OK, that didn’t take long. Our big announcement scheduled for 0500 hours on Sunday has already been scooped—by commenters, by EWTN, by Fox News—golly, the whole world knows. Someone even preempted our press schedule and posted a picture in the column to the left. (Who could that have been?) Yes, Allison Salerno, a.k.a. Batgirl, has joined the YIMC team, making us an unholy trinity. We thought we’d share our first official team picture:

Because We Don’t Sing Alleluia and Then We Do

Post by Allison  
My parish choir’s alto section – all two of us – came a half hour early Thursday night to rehearsal to work with our music director on Georg Friedrich Händel’s Hallelujah Chorus. As we sang, with our church enveloped in darkness and the world outside dark too, I realized being able to sing Alleluia – which means Praise God – is one of the reasons I am Catholic.

This Lent has been a long and lonely time for my soul. We Catholics do not sing or say Alleluia during this penitential season. Some Christian friends who attend non-liturgical churches do not understand why Catholics observe 40 days of Lent and then the 50-day Easter season. The rhythms of the Church’s calendar help me to understand the drama of salvation.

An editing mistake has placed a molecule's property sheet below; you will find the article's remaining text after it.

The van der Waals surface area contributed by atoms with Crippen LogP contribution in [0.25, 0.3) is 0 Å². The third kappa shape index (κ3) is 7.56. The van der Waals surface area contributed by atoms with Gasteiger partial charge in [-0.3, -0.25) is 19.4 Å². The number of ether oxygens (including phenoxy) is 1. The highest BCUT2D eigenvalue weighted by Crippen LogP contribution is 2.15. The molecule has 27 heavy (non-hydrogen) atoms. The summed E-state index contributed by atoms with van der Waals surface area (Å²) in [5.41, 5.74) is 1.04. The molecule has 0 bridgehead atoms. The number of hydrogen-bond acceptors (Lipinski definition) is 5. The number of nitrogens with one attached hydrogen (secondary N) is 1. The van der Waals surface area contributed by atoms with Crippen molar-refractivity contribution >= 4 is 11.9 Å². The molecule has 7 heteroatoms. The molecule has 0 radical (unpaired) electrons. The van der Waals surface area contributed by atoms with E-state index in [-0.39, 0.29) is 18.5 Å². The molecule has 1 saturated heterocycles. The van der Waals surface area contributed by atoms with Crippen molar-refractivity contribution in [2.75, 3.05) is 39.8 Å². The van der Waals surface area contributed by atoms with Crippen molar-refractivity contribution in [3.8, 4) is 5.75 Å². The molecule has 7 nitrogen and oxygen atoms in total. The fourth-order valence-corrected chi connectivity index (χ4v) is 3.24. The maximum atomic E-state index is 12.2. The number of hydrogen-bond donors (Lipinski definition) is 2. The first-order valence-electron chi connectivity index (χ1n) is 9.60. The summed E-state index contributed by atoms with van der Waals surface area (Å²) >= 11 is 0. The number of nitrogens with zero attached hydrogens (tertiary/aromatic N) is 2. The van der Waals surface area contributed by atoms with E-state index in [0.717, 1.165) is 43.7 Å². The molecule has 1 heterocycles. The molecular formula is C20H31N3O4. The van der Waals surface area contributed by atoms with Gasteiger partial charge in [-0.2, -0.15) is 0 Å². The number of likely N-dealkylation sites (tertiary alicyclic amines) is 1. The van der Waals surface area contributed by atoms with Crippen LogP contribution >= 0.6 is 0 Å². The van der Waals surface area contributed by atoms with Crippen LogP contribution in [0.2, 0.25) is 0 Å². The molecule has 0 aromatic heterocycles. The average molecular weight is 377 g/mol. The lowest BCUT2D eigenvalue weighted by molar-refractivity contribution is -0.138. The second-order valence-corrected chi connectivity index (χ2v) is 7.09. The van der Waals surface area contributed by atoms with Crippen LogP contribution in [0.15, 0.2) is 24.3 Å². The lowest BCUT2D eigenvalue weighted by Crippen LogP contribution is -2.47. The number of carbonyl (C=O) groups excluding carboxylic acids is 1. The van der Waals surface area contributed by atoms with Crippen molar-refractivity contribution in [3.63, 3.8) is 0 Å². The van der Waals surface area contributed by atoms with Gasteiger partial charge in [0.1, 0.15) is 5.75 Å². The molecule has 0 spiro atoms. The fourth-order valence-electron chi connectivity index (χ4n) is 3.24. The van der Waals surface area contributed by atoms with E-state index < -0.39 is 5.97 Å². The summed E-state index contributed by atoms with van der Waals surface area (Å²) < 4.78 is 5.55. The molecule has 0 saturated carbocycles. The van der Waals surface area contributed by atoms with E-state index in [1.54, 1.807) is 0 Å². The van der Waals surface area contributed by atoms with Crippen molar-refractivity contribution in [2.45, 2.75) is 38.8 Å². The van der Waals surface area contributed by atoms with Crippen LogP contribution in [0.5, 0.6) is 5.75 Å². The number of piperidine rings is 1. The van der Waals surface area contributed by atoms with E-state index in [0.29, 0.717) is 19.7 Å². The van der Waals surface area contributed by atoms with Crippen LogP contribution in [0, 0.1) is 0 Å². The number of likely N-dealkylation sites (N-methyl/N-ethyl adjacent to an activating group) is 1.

As for Händel’s Messiah, I’ve been singing and hearing it since childhood. I think of it as one of my personal theme songs. It was almost an anthem for my public high-school chorus and my parents sang Messiah in various choral groups. How I am looking forward to singing it with my fellow choristers at Easter Vigil after we have traveled together through Lent! Easter, in which we celebrate our Lord’s resurrection, doesn’t makes sense without Lent. Without understanding deprivation, we cannot understand salvation. Without the sorrow of Christ’s suffering, our Easter joy is meaningless. Our church was dark Thursday night except for a light in the choir loft. As I surveyed the darkened sanctuary below, with its veiled statues and crucifix, I could see only the candle burning in front of the tabernacle. The light of salvation like this, too.

When we are unbelieving, our world can be dark and desolate. Yet God is always with us. We are heading into the most solemn and holy week in the Christian calendar. We journey with Jesus to Calvary and we do so with the assurance He is risen. For a sneak peak at what will be celebrated next Saturday evening at a Catholic church near you, check out this clip